'    Move to memory edge B.
~    Multiply the value there by -1, making it negative. This is
     necessary to ensure that the path correctly wraps back to the top.

Note that in this case, the roles of the edges for the next iteration are also swapped cyclically, but with B taking the role of A and so on.

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Haskell, 71 44 29 bytes

p(a:b:r)=[a|a/=b]++p r
p _=[]

Extreme golfing by nimi.

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><>, 11 bytes

i:i:0(?;-?o

><> is pretty well suited to read-a-char-at-a-time challenges like this :) Try it online!

i:            Read char and duplicate
i             Read char
:0(?;         Halt if last char was EOF
-             Subtract
?o            Output first char if the subtraction was non-zero (i.e. not equal)

This all happens in a loop since the instruction pointer wraps around once it reaches the end of a line.

share|improve this answer
    
-1 for a ><> program that contains no > or < – Luis Mendo Mar 6 at 16:39

Python, 42 bytes

f=lambda L:L[1:]and L[:L[0]^L[1]]+f(L[2:])

Fun with recursion and bitwise xor. Takes a list of 1s and 0s as input.

share|improve this answer

JavaScript (ES6), 33 bytes

s=>s.filter((c,i)=>++i%2&c!=s[i])

How it works

s=>s                // Take the input array.
.filter((c,i)=>   ) // Filter to only the chars that are both:
++i%2&              //  on an even index, and
c!=s[i]             //  not equal to the one after them.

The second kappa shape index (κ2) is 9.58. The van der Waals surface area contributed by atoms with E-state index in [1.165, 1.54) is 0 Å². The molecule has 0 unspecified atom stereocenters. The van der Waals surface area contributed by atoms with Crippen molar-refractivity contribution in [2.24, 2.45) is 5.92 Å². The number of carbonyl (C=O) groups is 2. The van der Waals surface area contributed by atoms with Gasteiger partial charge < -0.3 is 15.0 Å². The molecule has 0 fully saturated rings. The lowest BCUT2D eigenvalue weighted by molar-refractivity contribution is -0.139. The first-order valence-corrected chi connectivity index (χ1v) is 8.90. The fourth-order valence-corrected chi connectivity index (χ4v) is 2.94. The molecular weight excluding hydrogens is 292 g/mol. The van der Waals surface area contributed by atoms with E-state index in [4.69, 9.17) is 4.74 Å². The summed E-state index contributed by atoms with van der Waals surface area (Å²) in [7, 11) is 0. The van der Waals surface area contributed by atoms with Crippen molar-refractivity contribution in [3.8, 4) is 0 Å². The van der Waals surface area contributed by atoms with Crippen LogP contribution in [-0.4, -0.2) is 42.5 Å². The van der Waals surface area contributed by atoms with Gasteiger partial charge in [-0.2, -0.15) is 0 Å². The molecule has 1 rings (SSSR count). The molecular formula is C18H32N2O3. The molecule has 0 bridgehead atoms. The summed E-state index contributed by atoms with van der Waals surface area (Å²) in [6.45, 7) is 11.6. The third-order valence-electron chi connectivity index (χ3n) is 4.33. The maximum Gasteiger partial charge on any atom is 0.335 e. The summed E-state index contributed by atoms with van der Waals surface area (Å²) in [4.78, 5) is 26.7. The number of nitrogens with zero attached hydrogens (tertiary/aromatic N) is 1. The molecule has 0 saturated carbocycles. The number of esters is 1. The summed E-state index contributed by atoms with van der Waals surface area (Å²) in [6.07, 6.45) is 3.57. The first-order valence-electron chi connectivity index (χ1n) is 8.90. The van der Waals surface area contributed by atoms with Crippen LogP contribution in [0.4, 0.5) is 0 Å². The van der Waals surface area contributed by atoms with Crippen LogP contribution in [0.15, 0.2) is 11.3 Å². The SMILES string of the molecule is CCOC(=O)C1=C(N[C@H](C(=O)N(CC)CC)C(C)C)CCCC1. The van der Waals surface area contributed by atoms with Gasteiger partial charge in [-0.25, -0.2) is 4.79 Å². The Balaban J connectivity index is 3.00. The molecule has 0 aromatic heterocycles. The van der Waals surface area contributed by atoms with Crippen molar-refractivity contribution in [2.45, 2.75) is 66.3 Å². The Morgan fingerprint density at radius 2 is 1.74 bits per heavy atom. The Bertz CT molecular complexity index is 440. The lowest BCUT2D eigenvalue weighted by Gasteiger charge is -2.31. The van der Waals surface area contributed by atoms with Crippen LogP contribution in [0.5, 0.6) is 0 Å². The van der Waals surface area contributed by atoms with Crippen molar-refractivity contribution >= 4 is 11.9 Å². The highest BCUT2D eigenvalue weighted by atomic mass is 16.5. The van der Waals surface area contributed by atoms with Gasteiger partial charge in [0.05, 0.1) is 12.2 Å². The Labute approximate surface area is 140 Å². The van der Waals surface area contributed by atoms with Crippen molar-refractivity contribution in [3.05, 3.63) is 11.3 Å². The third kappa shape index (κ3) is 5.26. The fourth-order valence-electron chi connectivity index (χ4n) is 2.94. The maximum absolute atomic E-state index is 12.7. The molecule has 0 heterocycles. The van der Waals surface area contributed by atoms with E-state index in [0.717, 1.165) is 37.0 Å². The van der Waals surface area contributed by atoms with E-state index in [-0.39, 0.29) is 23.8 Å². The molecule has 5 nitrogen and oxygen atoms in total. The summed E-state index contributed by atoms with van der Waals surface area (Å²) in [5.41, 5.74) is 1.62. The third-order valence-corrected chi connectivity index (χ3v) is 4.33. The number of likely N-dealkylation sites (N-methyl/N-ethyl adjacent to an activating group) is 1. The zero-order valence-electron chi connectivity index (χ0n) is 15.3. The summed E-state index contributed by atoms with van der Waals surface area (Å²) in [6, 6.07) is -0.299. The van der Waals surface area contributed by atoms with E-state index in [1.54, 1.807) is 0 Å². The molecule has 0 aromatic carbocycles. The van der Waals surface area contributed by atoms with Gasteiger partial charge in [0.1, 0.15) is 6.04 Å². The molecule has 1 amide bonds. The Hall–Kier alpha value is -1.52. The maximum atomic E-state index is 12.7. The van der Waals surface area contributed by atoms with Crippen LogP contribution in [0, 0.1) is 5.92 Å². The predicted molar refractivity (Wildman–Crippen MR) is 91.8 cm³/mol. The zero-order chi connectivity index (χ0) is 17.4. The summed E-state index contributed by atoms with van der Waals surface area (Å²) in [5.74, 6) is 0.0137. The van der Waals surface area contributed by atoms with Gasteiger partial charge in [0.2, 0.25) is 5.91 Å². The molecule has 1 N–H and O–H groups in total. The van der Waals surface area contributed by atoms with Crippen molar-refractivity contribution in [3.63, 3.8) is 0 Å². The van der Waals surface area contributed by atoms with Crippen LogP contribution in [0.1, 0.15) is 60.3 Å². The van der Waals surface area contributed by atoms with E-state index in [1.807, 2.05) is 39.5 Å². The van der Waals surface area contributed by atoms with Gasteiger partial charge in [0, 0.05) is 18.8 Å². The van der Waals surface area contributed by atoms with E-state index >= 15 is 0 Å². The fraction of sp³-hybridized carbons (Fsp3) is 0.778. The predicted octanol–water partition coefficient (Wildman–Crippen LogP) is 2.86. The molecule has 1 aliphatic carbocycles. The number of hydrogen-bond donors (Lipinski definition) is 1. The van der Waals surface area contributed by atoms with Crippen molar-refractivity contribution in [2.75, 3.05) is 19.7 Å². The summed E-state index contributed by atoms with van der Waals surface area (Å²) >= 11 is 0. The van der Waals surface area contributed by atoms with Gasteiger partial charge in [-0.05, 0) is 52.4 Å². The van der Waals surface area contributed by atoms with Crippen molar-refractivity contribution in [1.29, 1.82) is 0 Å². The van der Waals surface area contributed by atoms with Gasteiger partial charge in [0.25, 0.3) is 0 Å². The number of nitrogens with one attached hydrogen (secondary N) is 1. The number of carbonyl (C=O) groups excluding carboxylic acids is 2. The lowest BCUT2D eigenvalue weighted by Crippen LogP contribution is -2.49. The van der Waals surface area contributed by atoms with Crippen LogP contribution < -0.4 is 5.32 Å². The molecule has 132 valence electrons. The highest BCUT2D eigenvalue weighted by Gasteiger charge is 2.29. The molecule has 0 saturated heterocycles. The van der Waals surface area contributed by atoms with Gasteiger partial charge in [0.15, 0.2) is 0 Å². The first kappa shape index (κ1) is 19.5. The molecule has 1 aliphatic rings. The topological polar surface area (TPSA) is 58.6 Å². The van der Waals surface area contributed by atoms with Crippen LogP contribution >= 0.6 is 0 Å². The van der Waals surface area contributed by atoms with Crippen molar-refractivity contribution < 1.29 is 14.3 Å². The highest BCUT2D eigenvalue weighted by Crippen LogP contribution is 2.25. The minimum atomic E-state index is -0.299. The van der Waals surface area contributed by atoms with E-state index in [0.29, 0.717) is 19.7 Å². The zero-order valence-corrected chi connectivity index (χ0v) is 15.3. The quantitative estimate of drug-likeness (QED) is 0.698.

share|improve this answer
    
You can save some bytes by requiring input to be an array. (Allowed by question.) – Mama Fun Roll Mar 6 at 2:46
    
@MamaFunRoll Thanks for the tip! – ETHproductions Mar 6 at 14:39

Prelude, 12 bytes

11(-(#!)?^?)

This assumes an interpreter that reads and prints characters. You can sort of try it online. But that interpreter prints integers, so for each 0 you'll get 48 and for each 1 you'll get 49 instead (and a linefeed).

Explanation

It's very rare that you can write a non-trivial program on a single line in Prelude (because Prelude needs more than one line to be Turing-complete).

11      Push two 1s. We need something non-zero on the stack to enter the loop, and by
        pushing the same value twice, we make sure that the loop doesn't print anything
        on the first iteration.
(       Main loop...
  -       Subtract the last two values. This will be zero for equal values, and non-zero
          otherwise...
  (       This "loop" is simply used as a conditional: if the last two values were
          were equal, skip the code inside...
    #       Discard the conditional.
    !       Print the value below.
  )       The loop is exited because the value below is always zero.
  ?       Read the first character of the next pair from STDIN.
  ^       Duplicate it, so the lower copy can be printed.
  ?       Read the second character of the pair. This returns 0 at EOF, which
          terminates the loop.
)
share|improve this answer

Perl, 27 21 bytes

say grep$_-chop,/../g

Byte added for the -n flag.

                /../g  match groups of two chars
    grep       ,       select/filter on...
           chop        remove the last character, mutating the string
        $_-            is it different than the remaining char?
                         (subtract it, empty string is falsy)
say                    output if so

Test:

llama@llama:~$ perl -nE 'say grep$_-chop,/../g'
1110
1
11000110
01
1100011
0
00

1



1101001
0
1011101010
1111

Thanks to @TonHospel for 6 bytes!

share|improve this answer
    
You can gain some bytes by shortening the test: say grep$_-chop,/../g – Ton Hospel Mar 6 at 11:16
    
@TonHospel Very nice, thanks! – Doorknob Mar 6 at 20:28

Befunge 93, 16 bytes

~:~:0`!#@_->#,_$

A one-liner for compactness. Tested using this online interpreter.